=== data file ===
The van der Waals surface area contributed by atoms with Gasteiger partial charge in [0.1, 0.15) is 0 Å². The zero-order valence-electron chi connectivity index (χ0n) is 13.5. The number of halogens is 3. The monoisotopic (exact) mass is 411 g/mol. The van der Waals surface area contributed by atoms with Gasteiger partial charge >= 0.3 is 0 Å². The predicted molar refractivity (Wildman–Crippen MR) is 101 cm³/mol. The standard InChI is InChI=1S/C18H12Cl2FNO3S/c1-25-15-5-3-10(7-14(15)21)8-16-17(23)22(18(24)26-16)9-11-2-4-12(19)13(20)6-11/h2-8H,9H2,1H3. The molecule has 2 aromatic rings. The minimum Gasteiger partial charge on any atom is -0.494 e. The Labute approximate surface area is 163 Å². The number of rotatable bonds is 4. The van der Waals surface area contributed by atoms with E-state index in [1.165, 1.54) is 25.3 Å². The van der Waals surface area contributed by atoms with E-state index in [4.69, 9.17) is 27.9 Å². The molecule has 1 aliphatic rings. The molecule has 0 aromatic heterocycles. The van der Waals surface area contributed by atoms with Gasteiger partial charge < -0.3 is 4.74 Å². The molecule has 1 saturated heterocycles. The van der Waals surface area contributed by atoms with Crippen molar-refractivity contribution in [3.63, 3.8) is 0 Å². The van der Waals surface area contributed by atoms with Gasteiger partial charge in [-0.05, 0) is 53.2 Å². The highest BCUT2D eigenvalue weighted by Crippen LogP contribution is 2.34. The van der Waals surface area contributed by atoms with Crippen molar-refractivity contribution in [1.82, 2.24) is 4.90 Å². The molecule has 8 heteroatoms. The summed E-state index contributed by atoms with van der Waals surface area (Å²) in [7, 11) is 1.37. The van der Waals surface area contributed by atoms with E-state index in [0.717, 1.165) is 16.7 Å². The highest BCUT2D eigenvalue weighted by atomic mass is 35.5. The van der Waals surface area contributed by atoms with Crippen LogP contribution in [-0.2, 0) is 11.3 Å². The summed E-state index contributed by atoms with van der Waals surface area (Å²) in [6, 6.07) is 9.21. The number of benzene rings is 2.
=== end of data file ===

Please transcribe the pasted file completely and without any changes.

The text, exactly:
The van der Waals surface area contributed by atoms with Gasteiger partial charge in [0.1, 0.15) is 0 Å². The zero-order valence-electron chi connectivity index (χ0n) is 13.5. The number of halogens is 3. The monoisotopic (exact) mass is 411 g/mol. The van der Waals surface area contributed by atoms with Gasteiger partial charge >= 0.3 is 0 Å². The predicted molar refractivity (Wildman–Crippen MR) is 101 cm³/mol. The standard InChI is InChI=1S/C18H12Cl2FNO3S/c1-25-15-5-3-10(7-14(15)21)8-16-17(23)22(18(24)26-16)9-11-2-4-12(19)13(20)6-11/h2-8H,9H2,1H3. The molecule has 2 aromatic rings. The minimum Gasteiger partial charge on any atom is -0.494 e. The Labute approximate surface area is 163 Å². The number of rotatable bonds is 4. The van der Waals surface area contributed by atoms with E-state index in [1.165, 1.54) is 25.3 Å². The van der Waals surface area contributed by atoms with E-state index in [4.69, 9.17) is 27.9 Å². The molecule has 1 aliphatic rings. The molecule has 0 aromatic heterocycles. The van der Waals surface area contributed by atoms with Gasteiger partial charge < -0.3 is 4.74 Å². The molecule has 1 saturated heterocycles. The van der Waals surface area contributed by atoms with Crippen molar-refractivity contribution in [3.63, 3.8) is 0 Å². The van der Waals surface area contributed by atoms with Gasteiger partial charge in [-0.05, 0) is 53.2 Å². The highest BCUT2D eigenvalue weighted by Crippen LogP contribution is 2.34. The van der Waals surface area contributed by atoms with Crippen molar-refractivity contribution in [1.82, 2.24) is 4.90 Å². The molecule has 8 heteroatoms. The summed E-state index contributed by atoms with van der Waals surface area (Å²) in [7, 11) is 1.37. The van der Waals surface area contributed by atoms with E-state index in [0.717, 1.165) is 16.7 Å². The highest BCUT2D eigenvalue weighted by atomic mass is 35.5. The van der Waals surface area contributed by atoms with Crippen LogP contribution in [-0.2, 0) is 11.3 Å². The summed E-state index contributed by atoms with van der Waals surface area (Å²) in [6, 6.07) is 9.21. The number of benzene rings is 2.